5. To understand and appreciate the teachings of other spiritual traditions within both the Christian and other faith traditions.
6. To have a knowledge of the aberrations and errors within the Christian Spiritual Tradition as well as their remedies, in order to be able to detect and address similar aberrations and errors today.
7. To understand the nature of spiritual theology, its methodology and the various theological distinctions in order to develop tools for a critical analysis of texts, communities, structures and movements.


1. To enable the student to interpret and analyze a primary text of a great spiritual writer in the social, cultural and ecclesial context of its time.
2. To enable the student to detect and understand those unchanging values of the Christian Spiritual Tradition that are still found in our time, while being able to know and set in context those dimensions of the Tradition which are historically and culturally conditioned.
3. To enable the student to articulate, in both oral and written forms, the principal elements of the Christian Catholic Tradition of spiritual theology.
4. To enable students to express their own personal spirituality as related to the authentic spiritual tradition of the Church, and at the same time to be able to appreciate those authentic spiritualities to which they are not drawn, but to which they may be called to minister.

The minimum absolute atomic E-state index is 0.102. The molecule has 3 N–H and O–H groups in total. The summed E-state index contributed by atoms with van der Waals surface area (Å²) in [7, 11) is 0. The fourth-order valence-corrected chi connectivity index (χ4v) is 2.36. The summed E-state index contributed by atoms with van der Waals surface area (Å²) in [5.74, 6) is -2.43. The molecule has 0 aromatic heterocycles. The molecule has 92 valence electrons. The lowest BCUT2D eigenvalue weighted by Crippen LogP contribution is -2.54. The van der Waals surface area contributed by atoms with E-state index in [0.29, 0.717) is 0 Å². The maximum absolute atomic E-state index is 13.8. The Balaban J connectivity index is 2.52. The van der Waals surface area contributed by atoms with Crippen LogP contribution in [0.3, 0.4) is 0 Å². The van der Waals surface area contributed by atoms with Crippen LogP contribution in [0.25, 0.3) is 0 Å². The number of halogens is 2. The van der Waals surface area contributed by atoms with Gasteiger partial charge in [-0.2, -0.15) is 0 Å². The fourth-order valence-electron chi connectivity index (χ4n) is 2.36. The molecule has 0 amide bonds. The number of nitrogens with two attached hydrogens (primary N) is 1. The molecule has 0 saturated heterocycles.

5.To enable the student to appreciate the spiritualities of the Christian East and West, , as well as those found in our secular society.
6. To enable the student to detect those movements of the spirits that are divisive and destructive of the path toward union with God, so that he/she may be able to cooperate with the Holy Spirit in the healing and reconciliation needed to recover authenticity and life.


1. To acquire a love for the working of the Spirit of Jesus Christ throughout our whole Christian tradition.
2. To have a critical openness to, and capacity to learn from, both the good and bad in our Christian Catholic Tradition of spirituality.
3. To appreciate the great variety of ways the Holy Spirit is present: in the human heart, in our communal life together, in societal structures, in social movements throughout our human history, and in the beauty of creation.